The sector, which also involves companies using age-old fermentation methods to create protein, raised $1.5 billion in investments in the first seven months of 2020, a record figure and 80% more than the whole of 2019, GFI said.
Still, for many consumers, moving from soy- or mung bean-based burgers to steak or seafood grown from animal stem cells is too big a leap.
In interviews with more than a dozen consumers in Asia, Europe and the United States - all of whom had bought plant-based products, about half found the idea of cultured meat unappealing.
But some welcomed the possibility of an alternative to traditional meat, and its downsides.
"Any food which doesn't involve killing animals, but may help people get away from cruelty, even if temporarily, is good," said Emilia, an Italian artist in Iceland who asked to use only her first name.
While she likes the taste of burgers, she avoids meat for ethical reasons.
Consumer reluctance is not the only hurdle ahead for the cultured meat pioneers. They will also need approval from regulators, and production costs remain high.
Clearing a major hurdle
At ORF's space-age greenhouse, the scientists chose barley - one of the first cultivated grains - because it can grow under tough conditions and does not cross-pollinate, meaning strains genetically modified for different purposes can grow side by side.
Their 2,000-square-metre (21,000-square-foot) greenhouse, set among earthquake-prone lava fields in southwest Iceland, houses 130,000 barley plants in various stages of growth.
The barley seeds have been bio-engineered to produce growth factors, proteins that stimulate the growth of specific tissues including those needed to recreate animal muscle and fat cells.
When the grains mature after about three and a half months, the growth factor is extracted in the laboratory.
Orvar said the technique is more cost-effective and makes it easier to ramp up production of cell-cultured meat compared with using growth factors from more conventional sources such as E.coli bacteria or human tissue.
ORF has used the same approach to produce a line of anti-aging skin products called BIOEFFECT, but saw the huge potential for its technology to lower the cost of lab-grown meat.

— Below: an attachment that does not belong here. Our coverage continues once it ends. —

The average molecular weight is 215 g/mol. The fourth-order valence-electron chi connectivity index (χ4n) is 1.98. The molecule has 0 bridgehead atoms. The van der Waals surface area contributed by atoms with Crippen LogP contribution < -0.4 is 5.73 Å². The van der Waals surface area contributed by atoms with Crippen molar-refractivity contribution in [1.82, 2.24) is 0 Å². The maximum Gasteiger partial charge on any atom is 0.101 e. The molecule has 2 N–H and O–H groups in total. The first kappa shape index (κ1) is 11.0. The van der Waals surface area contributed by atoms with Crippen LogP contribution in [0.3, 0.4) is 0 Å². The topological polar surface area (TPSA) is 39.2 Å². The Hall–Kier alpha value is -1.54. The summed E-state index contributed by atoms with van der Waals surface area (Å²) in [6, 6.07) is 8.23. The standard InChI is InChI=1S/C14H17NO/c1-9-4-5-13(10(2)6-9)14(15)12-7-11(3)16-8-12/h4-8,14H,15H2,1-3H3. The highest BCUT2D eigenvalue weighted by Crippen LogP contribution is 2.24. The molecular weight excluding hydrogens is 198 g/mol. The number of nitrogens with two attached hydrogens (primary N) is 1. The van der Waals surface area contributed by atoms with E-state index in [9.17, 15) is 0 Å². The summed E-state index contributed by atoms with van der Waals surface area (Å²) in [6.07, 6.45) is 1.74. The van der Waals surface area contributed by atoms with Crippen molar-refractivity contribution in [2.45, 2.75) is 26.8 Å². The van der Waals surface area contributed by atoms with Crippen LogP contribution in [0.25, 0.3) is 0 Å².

The new direction landed the company among 64 "game-changing" start-ups chosen by the European Innovation Council in July to share a funding pot totalling just over 300 million euros ($360 million).
In late August, ORF launched the new barley-based growth factors aimed at cultured meat producers, which are crucially cheaper than other products available on the market, Orvar said.
He said the prices of ORF's new line were 50% to 60% lower than competitors and should fall further within five years.
"Our goal is to make these growth factors affordable," he said, adding the company is focusing initially on growth factors for beef and pork.
While the costs of producing meat in a lab have fallen dramatically, they remain a major hurdle to mass production.
In 2013, when the world's first lab-grown burger was unveiled, it had a hefty price tag of 250,000 euros. Since then, production costs have fallen dramatically to around $100 a kilo - still far more than top-quality Argentine beef.
Making growth factors cheaper and ramping up their supply is key to reducing prices still further, said Daan Luining, co-founder and CTO of Dutch start-up Meatable, which is working on cell-based pork.
Their production "is the biggest contributor to the cost process" of cultured meat currently, he said, adding numerous projects were under way.
The creator of the 250,000-euro burger - vascular biologist Mark Post of Maastricht University in the Netherlands - has since co-founded a cell-cultured meat company called Mosa Meat.